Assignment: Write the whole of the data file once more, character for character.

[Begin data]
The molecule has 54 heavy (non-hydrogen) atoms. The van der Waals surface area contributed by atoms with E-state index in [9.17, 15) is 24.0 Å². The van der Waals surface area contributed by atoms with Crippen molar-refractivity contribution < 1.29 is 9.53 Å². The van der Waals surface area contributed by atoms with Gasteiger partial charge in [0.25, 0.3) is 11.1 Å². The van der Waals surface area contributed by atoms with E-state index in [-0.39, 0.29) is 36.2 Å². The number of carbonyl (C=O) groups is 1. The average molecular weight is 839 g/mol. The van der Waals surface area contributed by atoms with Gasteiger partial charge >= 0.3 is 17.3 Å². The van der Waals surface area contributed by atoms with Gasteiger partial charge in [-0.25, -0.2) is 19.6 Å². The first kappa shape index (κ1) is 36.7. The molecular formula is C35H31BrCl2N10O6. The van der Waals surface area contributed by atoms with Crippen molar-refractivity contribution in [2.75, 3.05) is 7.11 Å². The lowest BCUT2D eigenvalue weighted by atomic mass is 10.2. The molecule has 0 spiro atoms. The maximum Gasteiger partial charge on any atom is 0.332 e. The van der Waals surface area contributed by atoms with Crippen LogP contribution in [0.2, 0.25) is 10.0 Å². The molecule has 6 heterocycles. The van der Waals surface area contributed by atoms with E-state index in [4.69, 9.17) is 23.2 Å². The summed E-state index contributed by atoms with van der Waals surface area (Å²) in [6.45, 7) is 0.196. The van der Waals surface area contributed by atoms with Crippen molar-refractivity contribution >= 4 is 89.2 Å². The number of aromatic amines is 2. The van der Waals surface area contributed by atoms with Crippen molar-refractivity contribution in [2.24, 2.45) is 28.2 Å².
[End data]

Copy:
The molecule has 54 heavy (non-hydrogen) atoms. The van der Waals surface area contributed by atoms with E-state index in [9.17, 15) is 24.0 Å². The van der Waals surface area contributed by atoms with Crippen molar-refractivity contribution < 1.29 is 9.53 Å². The van der Waals surface area contributed by atoms with Gasteiger partial charge in [0.25, 0.3) is 11.1 Å². The van der Waals surface area contributed by atoms with E-state index in [-0.39, 0.29) is 36.2 Å². The number of carbonyl (C=O) groups is 1. The average molecular weight is 839 g/mol. The van der Waals surface area contributed by atoms with Gasteiger partial charge >= 0.3 is 17.3 Å². The van der Waals surface area contributed by atoms with Gasteiger partial charge in [-0.25, -0.2) is 19.6 Å². The first kappa shape index (κ1) is 36.7. The molecular formula is C35H31BrCl2N10O6. The van der Waals surface area contributed by atoms with Crippen molar-refractivity contribution in [2.75, 3.05) is 7.11 Å². The lowest BCUT2D eigenvalue weighted by atomic mass is 10.2. The molecule has 0 spiro atoms. The maximum Gasteiger partial charge on any atom is 0.332 e. The van der Waals surface area contributed by atoms with Crippen LogP contribution in [0.2, 0.25) is 10.0 Å². The molecule has 6 heterocycles. The van der Waals surface area contributed by atoms with E-state index in [4.69, 9.17) is 23.2 Å². The summed E-state index contributed by atoms with van der Waals surface area (Å²) in [6.45, 7) is 0.196. The van der Waals surface area contributed by atoms with Crippen molar-refractivity contribution >= 4 is 89.2 Å². The number of aromatic amines is 2. The van der Waals surface area contributed by atoms with Crippen molar-refractivity contribution in [2.24, 2.45) is 28.2 Å².